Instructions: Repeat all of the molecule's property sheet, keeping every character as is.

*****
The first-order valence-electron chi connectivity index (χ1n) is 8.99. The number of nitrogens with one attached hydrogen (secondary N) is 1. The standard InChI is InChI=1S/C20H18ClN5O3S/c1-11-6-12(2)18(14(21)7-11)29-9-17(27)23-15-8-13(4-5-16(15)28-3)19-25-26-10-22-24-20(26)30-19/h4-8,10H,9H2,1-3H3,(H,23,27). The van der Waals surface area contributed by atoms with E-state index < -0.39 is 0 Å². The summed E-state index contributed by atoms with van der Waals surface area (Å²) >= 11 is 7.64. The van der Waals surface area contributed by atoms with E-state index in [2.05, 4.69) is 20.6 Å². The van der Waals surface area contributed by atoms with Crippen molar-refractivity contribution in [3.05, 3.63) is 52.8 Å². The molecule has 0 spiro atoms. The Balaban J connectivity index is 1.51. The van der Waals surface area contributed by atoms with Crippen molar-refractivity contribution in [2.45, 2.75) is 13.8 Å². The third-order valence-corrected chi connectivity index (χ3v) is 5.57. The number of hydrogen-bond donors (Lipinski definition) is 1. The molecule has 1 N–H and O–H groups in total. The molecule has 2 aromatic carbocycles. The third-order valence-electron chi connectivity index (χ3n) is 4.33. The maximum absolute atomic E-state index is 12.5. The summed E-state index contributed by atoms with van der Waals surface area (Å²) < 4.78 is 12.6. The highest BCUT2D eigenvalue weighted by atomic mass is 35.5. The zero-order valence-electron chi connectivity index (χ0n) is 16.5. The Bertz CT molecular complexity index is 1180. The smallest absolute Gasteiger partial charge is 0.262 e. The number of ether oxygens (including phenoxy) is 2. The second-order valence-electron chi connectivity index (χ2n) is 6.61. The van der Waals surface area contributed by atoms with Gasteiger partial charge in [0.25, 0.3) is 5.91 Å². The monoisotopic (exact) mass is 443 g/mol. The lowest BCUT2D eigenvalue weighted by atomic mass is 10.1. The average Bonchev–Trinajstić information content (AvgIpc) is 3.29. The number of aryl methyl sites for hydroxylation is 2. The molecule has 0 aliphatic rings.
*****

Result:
The first-order valence-electron chi connectivity index (χ1n) is 8.99. The number of nitrogens with one attached hydrogen (secondary N) is 1. The standard InChI is InChI=1S/C20H18ClN5O3S/c1-11-6-12(2)18(14(21)7-11)29-9-17(27)23-15-8-13(4-5-16(15)28-3)19-25-26-10-22-24-20(26)30-19/h4-8,10H,9H2,1-3H3,(H,23,27). The van der Waals surface area contributed by atoms with E-state index < -0.39 is 0 Å². The summed E-state index contributed by atoms with van der Waals surface area (Å²) >= 11 is 7.64. The van der Waals surface area contributed by atoms with E-state index in [2.05, 4.69) is 20.6 Å². The van der Waals surface area contributed by atoms with Crippen molar-refractivity contribution in [3.05, 3.63) is 52.8 Å². The molecule has 0 spiro atoms. The Balaban J connectivity index is 1.51. The van der Waals surface area contributed by atoms with Crippen molar-refractivity contribution in [2.45, 2.75) is 13.8 Å². The third-order valence-corrected chi connectivity index (χ3v) is 5.57. The number of hydrogen-bond donors (Lipinski definition) is 1. The molecule has 1 N–H and O–H groups in total. The molecule has 2 aromatic carbocycles. The third-order valence-electron chi connectivity index (χ3n) is 4.33. The maximum absolute atomic E-state index is 12.5. The summed E-state index contributed by atoms with van der Waals surface area (Å²) < 4.78 is 12.6. The highest BCUT2D eigenvalue weighted by atomic mass is 35.5. The zero-order valence-electron chi connectivity index (χ0n) is 16.5. The Bertz CT molecular complexity index is 1180. The smallest absolute Gasteiger partial charge is 0.262 e. The number of ether oxygens (including phenoxy) is 2. The second-order valence-electron chi connectivity index (χ2n) is 6.61. The van der Waals surface area contributed by atoms with Gasteiger partial charge in [0.25, 0.3) is 5.91 Å². The monoisotopic (exact) mass is 443 g/mol. The lowest BCUT2D eigenvalue weighted by atomic mass is 10.1. The average Bonchev–Trinajstić information content (AvgIpc) is 3.29. The number of aryl methyl sites for hydroxylation is 2. The molecule has 0 aliphatic rings.